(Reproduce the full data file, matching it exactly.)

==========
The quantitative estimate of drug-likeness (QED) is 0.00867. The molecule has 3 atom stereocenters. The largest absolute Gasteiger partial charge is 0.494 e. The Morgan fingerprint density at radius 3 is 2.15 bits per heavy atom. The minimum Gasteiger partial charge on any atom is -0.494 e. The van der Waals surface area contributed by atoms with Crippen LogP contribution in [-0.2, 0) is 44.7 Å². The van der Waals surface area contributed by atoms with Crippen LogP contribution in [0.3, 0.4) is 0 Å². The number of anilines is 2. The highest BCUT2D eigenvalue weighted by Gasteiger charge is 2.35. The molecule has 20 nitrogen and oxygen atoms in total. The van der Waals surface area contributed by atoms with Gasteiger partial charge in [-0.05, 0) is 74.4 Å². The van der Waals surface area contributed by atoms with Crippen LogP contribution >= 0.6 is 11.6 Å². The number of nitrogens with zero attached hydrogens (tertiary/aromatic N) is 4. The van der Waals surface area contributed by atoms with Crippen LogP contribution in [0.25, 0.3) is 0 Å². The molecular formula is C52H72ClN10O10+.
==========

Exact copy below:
The quantitative estimate of drug-likeness (QED) is 0.00867. The molecule has 3 atom stereocenters. The largest absolute Gasteiger partial charge is 0.494 e. The Morgan fingerprint density at radius 3 is 2.15 bits per heavy atom. The minimum Gasteiger partial charge on any atom is -0.494 e. The van der Waals surface area contributed by atoms with Crippen LogP contribution in [-0.2, 0) is 44.7 Å². The van der Waals surface area contributed by atoms with Crippen LogP contribution in [0.3, 0.4) is 0 Å². The number of anilines is 2. The highest BCUT2D eigenvalue weighted by Gasteiger charge is 2.35. The molecule has 20 nitrogen and oxygen atoms in total. The van der Waals surface area contributed by atoms with Gasteiger partial charge in [-0.05, 0) is 74.4 Å². The van der Waals surface area contributed by atoms with Crippen LogP contribution >= 0.6 is 11.6 Å². The number of nitrogens with zero attached hydrogens (tertiary/aromatic N) is 4. The van der Waals surface area contributed by atoms with Crippen LogP contribution in [0.25, 0.3) is 0 Å². The molecular formula is C52H72ClN10O10+.